Black phosphorus (bP) has emerged as an interesting addition to the category of two-dimensional materials. Surface-science studies on this material are of great interest, but they are hampered by bP's high reactivity to oxygen and water, a major challenge to scanning tunneling microscopy (STM) experiments. As a consequence, the large majority of these studies were performed by cleaving a bulk crystal in situ. Here we present a study of surface modifications on exfoliated bP flakes upon consecutive annealing steps, up to 550 °C, well above the sublimation temperature of bP. In particular, our attention is focused on the temperature range 375 °C-400 °C, when sublimation starts, and a controlled desorption from the surface occurs alongside with the formation of characteristic well-aligned craters. There is an open debate in the literature about the crystallographic orientation of these craters, whether they align along the zigzag or the armchair direction. Thanks to the atomic resolution provided by STM, we are able to identify the orientation of the craters with respect to the bP crystal: the long axis of the craters is aligned along the zigzag direction of bP. This allows us to solve the controversy, and, moreover, to provide insight in the underlying desorption mechanism leading to crater formation.

STM study of exfoliated few layer black phosphorus annealed in ultrahigh vacuum

Kumar A.;Forti S.;Beltram F.;Heun S.
2019-01-01

Abstract

Black phosphorus (bP) has emerged as an interesting addition to the category of two-dimensional materials. Surface-science studies on this material are of great interest, but they are hampered by bP's high reactivity to oxygen and water, a major challenge to scanning tunneling microscopy (STM) experiments. As a consequence, the large majority of these studies were performed by cleaving a bulk crystal in situ. Here we present a study of surface modifications on exfoliated bP flakes upon consecutive annealing steps, up to 550 °C, well above the sublimation temperature of bP. In particular, our attention is focused on the temperature range 375 °C-400 °C, when sublimation starts, and a controlled desorption from the surface occurs alongside with the formation of characteristic well-aligned craters. There is an open debate in the literature about the crystallographic orientation of these craters, whether they align along the zigzag or the armchair direction. Thanks to the atomic resolution provided by STM, we are able to identify the orientation of the craters with respect to the bP crystal: the long axis of the craters is aligned along the zigzag direction of bP. This allows us to solve the controversy, and, moreover, to provide insight in the underlying desorption mechanism leading to crater formation.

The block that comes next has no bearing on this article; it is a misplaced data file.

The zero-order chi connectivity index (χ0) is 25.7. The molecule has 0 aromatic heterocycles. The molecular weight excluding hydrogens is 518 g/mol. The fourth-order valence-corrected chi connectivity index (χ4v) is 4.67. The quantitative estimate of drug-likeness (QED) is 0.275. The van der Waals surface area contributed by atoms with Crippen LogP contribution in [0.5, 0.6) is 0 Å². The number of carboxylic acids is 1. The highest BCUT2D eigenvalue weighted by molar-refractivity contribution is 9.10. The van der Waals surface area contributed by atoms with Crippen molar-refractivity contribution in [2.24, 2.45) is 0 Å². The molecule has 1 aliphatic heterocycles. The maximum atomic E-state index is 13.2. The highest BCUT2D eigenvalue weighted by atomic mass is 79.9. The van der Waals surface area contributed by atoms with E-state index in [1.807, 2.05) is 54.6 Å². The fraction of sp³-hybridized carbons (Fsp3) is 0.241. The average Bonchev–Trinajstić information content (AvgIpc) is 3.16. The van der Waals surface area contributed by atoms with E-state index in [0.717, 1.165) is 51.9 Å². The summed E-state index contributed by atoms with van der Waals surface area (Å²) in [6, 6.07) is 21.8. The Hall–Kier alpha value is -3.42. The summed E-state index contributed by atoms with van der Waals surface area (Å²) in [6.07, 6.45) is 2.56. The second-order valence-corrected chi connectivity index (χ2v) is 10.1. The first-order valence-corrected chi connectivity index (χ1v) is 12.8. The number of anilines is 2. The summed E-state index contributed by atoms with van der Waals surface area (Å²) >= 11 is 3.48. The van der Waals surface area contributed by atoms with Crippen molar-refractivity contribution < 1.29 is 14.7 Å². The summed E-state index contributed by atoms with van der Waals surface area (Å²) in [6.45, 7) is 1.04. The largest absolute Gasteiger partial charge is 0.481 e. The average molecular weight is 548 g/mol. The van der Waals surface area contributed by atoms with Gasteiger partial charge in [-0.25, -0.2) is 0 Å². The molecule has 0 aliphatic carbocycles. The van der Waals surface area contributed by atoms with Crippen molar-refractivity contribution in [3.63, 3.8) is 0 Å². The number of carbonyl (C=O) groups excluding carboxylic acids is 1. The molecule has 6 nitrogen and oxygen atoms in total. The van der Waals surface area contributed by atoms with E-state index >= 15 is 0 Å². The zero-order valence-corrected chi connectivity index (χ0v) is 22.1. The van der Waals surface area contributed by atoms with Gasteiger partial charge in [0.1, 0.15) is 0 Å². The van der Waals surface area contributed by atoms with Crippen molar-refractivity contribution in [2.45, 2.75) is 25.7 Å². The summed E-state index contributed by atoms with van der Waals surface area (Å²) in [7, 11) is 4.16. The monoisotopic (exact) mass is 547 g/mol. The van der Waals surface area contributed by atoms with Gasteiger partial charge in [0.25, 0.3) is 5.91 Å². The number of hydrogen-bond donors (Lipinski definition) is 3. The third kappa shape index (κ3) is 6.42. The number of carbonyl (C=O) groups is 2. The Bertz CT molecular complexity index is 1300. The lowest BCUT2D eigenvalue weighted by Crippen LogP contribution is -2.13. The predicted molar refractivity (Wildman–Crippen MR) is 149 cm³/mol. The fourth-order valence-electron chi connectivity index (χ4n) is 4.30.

Settore FIS/03 - Fisica della Materia
annealing; black phosphorus; craters; desorption; graphene; STM
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Utilizza questo identificativo per citare o creare un link a questo documento: https://hdl.handle.net/11384/101196
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